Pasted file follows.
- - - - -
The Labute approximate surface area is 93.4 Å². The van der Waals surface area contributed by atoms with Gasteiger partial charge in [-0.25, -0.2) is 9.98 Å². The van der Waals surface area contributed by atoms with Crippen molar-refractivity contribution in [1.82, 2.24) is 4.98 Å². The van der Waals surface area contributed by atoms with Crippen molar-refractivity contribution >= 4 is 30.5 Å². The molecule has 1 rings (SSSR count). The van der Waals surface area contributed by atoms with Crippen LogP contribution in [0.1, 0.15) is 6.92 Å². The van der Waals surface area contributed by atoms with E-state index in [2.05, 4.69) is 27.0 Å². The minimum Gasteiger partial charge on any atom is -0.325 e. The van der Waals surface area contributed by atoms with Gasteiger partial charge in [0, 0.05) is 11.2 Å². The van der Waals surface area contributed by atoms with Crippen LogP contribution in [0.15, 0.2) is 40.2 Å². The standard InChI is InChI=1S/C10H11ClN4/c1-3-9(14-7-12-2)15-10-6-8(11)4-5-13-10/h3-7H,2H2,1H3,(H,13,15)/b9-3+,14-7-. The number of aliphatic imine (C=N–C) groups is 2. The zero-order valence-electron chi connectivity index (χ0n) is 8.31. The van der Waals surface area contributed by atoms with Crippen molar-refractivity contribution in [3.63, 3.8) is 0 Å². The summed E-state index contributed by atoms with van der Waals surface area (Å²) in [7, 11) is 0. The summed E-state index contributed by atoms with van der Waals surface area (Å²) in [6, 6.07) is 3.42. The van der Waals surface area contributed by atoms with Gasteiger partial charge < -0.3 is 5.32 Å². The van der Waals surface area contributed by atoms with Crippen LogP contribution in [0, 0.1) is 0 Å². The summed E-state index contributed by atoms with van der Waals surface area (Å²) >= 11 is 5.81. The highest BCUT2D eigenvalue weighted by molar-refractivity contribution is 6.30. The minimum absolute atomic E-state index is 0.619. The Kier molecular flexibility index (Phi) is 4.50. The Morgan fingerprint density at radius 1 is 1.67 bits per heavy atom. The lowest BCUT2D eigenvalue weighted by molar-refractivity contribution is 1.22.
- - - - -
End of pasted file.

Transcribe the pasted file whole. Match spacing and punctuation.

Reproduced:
The Labute approximate surface area is 93.4 Å². The van der Waals surface area contributed by atoms with Gasteiger partial charge in [-0.25, -0.2) is 9.98 Å². The van der Waals surface area contributed by atoms with Crippen molar-refractivity contribution in [1.82, 2.24) is 4.98 Å². The van der Waals surface area contributed by atoms with Crippen molar-refractivity contribution >= 4 is 30.5 Å². The molecule has 1 rings (SSSR count). The van der Waals surface area contributed by atoms with Crippen LogP contribution in [0.1, 0.15) is 6.92 Å². The van der Waals surface area contributed by atoms with E-state index in [2.05, 4.69) is 27.0 Å². The minimum Gasteiger partial charge on any atom is -0.325 e. The van der Waals surface area contributed by atoms with Gasteiger partial charge in [0, 0.05) is 11.2 Å². The van der Waals surface area contributed by atoms with Crippen LogP contribution in [0.15, 0.2) is 40.2 Å². The standard InChI is InChI=1S/C10H11ClN4/c1-3-9(14-7-12-2)15-10-6-8(11)4-5-13-10/h3-7H,2H2,1H3,(H,13,15)/b9-3+,14-7-. The number of aliphatic imine (C=N–C) groups is 2. The zero-order valence-electron chi connectivity index (χ0n) is 8.31. The van der Waals surface area contributed by atoms with Crippen molar-refractivity contribution in [3.63, 3.8) is 0 Å². The summed E-state index contributed by atoms with van der Waals surface area (Å²) in [7, 11) is 0. The summed E-state index contributed by atoms with van der Waals surface area (Å²) in [6, 6.07) is 3.42. The van der Waals surface area contributed by atoms with Gasteiger partial charge < -0.3 is 5.32 Å². The van der Waals surface area contributed by atoms with Crippen LogP contribution in [0, 0.1) is 0 Å². The summed E-state index contributed by atoms with van der Waals surface area (Å²) >= 11 is 5.81. The highest BCUT2D eigenvalue weighted by molar-refractivity contribution is 6.30. The minimum absolute atomic E-state index is 0.619. The Kier molecular flexibility index (Phi) is 4.50. The Morgan fingerprint density at radius 1 is 1.67 bits per heavy atom. The lowest BCUT2D eigenvalue weighted by molar-refractivity contribution is 1.22.